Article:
Aquaponics Search Engine - this will only search Aquaponics related sites

Friday, May 29, 2009

Map of Aquaponics installations from around the world

Want to find Aquaponics Systems that are in your area? Then see the Google map of Aquaponics installations from around the world.

We are attempting to create an easy to use map that shows all the backyard Aquaponic systems (and the people that run them!) from around the world. This will allow you to easily find other Aquaponics enthusiasts to get in touch with and learn from.

So even if you are thinking of starting an Aquaponics system - add your details. You never know, there may be someone just around the corner who is thinking of starting as well!

This map also has the potential to list Aquaponic open days - when owners allow the public to come and have a look at their systems and have a chat about Aquaponics.

Any ideas or feedback you may have on the Aquaponics Google map - please let us know!

Sunday, May 24, 2009

What is Aquaponics?

Aquaponics is the combination of Aquaculture (fish farming) and Hydroponics (soil-less growing of plants). It combines fish and plants in a "closed" integrated system. Closed means that there is no water loss - so Aquaponics is a very water efficient way of growing plants and fish, requiring only one tenth the water!

Fish wastes in the water are converted by beneficial bacteria to nutrients (plant food). Plants then use the nutrients to grow and clean water is then returned to the fish tank. The fish, plants and bacteria create a mutually beneficial relationship where the only input needed is to feed the fish and top up the water.

In Aquaponics you try and create a balanced eco-system - where the fish and the plants are in a balance. If you have too many fish, then the plants will not be able to extract enough of the nutrients and clean the water, if you have too many plants, then there will not be enough nutrients in the water for all of the plants. That may sound difficult to achieve, but it is easier then it sounds! By following some simple guidelines you can easily achieve this balance.

"How Aquaponics Works" image © Reynolds Thomas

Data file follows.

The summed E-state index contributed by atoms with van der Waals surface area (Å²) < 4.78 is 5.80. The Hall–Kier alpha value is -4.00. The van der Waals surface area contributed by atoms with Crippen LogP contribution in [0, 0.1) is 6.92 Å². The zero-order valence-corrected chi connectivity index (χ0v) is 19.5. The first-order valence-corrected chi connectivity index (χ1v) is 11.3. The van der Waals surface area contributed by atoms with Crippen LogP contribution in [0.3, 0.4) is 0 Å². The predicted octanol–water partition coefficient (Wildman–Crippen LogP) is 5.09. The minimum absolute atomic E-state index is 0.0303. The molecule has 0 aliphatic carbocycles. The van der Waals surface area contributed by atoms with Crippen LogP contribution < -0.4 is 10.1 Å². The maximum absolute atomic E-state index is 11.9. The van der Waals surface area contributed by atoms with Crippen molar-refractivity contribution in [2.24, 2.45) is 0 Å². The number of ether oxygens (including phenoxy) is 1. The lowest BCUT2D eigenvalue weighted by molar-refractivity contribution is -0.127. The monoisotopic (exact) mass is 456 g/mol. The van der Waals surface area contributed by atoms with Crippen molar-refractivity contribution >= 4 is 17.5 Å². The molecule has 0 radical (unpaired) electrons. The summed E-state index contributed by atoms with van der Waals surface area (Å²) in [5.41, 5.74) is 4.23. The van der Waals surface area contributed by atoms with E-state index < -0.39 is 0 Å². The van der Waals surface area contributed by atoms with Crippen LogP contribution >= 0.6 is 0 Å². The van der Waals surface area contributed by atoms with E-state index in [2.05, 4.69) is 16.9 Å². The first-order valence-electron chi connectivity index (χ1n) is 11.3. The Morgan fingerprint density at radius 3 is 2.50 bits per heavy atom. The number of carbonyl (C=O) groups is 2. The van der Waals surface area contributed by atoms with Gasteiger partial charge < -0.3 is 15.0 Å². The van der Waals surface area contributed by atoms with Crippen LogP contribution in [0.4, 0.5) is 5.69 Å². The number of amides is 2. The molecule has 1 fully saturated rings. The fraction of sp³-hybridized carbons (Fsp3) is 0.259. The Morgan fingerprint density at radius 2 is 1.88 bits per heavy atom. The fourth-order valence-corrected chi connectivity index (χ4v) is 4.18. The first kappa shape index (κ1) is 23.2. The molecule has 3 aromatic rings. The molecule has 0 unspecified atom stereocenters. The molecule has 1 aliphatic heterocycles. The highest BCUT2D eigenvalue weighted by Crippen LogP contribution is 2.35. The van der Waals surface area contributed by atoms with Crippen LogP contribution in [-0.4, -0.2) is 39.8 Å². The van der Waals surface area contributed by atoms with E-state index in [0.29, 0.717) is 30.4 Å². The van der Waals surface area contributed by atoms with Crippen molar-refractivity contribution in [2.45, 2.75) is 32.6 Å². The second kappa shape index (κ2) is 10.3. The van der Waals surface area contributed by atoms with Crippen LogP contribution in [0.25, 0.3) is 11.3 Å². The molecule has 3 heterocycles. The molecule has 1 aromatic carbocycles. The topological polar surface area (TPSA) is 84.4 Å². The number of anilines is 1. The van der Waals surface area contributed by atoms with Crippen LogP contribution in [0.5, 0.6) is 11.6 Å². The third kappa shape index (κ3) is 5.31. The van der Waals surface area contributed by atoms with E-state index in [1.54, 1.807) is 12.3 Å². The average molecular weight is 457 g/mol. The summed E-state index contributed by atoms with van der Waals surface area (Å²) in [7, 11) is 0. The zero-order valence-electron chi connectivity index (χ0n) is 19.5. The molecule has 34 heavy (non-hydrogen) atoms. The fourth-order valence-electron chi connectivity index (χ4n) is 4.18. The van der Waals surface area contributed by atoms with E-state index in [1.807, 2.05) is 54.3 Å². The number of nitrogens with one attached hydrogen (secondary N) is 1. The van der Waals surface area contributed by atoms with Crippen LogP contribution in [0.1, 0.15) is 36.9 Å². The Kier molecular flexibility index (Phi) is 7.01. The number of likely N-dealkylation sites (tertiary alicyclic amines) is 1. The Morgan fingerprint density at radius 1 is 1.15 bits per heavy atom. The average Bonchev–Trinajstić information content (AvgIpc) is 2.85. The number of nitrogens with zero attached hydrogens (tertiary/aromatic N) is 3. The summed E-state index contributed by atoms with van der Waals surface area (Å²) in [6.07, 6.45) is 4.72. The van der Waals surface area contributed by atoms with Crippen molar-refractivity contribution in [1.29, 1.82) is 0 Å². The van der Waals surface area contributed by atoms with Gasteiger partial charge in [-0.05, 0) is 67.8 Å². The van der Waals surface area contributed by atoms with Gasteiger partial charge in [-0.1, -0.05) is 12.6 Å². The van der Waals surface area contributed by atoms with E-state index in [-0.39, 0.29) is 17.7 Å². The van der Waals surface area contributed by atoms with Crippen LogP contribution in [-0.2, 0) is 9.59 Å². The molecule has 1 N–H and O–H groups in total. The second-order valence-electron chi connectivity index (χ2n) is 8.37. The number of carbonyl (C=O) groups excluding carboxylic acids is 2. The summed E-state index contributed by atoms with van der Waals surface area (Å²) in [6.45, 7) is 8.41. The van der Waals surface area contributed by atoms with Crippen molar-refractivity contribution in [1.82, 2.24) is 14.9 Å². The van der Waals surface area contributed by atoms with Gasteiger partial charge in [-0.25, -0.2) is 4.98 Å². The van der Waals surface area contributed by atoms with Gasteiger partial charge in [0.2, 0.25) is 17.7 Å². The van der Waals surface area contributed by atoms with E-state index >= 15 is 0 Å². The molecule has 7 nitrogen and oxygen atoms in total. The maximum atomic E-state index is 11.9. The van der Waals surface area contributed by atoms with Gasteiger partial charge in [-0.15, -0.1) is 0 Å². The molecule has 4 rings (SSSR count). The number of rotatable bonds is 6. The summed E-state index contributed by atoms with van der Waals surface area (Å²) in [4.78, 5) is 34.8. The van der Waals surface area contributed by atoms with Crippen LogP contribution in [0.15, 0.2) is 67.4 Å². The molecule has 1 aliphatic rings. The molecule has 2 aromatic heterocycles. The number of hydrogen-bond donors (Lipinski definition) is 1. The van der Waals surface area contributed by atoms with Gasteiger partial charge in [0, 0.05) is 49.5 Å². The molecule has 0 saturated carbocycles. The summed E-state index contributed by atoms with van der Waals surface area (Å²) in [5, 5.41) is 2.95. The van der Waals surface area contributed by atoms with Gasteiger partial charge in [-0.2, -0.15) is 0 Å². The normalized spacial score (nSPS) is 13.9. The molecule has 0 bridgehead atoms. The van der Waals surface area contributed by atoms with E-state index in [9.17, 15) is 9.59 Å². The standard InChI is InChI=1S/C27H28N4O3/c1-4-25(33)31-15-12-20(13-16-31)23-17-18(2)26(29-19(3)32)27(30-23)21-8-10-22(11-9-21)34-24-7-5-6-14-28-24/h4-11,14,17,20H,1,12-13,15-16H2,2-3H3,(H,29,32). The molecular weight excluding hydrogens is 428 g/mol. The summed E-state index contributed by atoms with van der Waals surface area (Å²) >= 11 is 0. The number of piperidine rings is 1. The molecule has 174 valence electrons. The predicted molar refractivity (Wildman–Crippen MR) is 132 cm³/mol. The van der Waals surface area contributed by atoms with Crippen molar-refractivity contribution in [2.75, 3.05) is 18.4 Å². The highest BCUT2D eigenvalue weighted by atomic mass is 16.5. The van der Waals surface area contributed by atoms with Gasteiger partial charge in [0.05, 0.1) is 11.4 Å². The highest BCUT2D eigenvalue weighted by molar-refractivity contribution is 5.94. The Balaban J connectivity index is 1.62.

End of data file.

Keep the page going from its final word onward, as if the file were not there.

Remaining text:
In Canada, Vancouver Island University is experimenting with aquaponics in their Fisheries and Aquaculture department. Ann McCarthy provides an introduction to how aquaponics works.

The following two minute YouTube video below by Aquaponics Australia is a great introduction to Aquaponics.

Have a look at Murray Hallam's Aquaponics setup in his promotion of his Aquaponics Made Easy DVD. You will see a terrific example of the food and fish an aquaponic system can produce.

Growing media and the good bacteria

In the video you see Murray planting a plant into expanded clay (aka Hydroton). Like hydroponics, no soil is used. So an alternative media is use to support the plants. Many people use gravel (10-15mm, 0.4-0.6 inch preferred) in their backyard aquaponics systems.

The good bacteria needed in an aquaponics system grows in this media. The ideal conditions for this bacteria to grow include a depth of 30cm (1 ft) in a media that has lots of nooks and crannies in the media for the bacteria to grow - this is why gravel or expanded clay is an ideal media for aquaponics.

Commercial systems won't used a media - typically they float the plants on the water in what is called a floating raft. This means that they need special biological filters to grow the good bacteria.

For a laugh and an overview of the nitrification process (the conversion of fish poo to plant food by good bacteria) put to music, have a look at this video

For a technical definition of what Aquaponics is, checkout the Aquaponics definition at Wikipedia.

There are now excellent books and DVDs available on Aquaponics. The a list of books and DVDs on the right of this page.

Indoor aquaponic systems

Here is a two part segment on setting up a small indoor aquaponic system at home.

Patti Moreno aka the Garden Girl shows another way of setting up a simple indoor aquaponics system.

Indoor aquaponic systems won't produce the results an outdoor system will. The main reason for this is because of artificial lighting vs the sun - the sun wins every time! But indoor systems are great to get your aquaponic appetite wet!

Some aquaponic images from flickr

Created with Admarket's flickrSLiDR.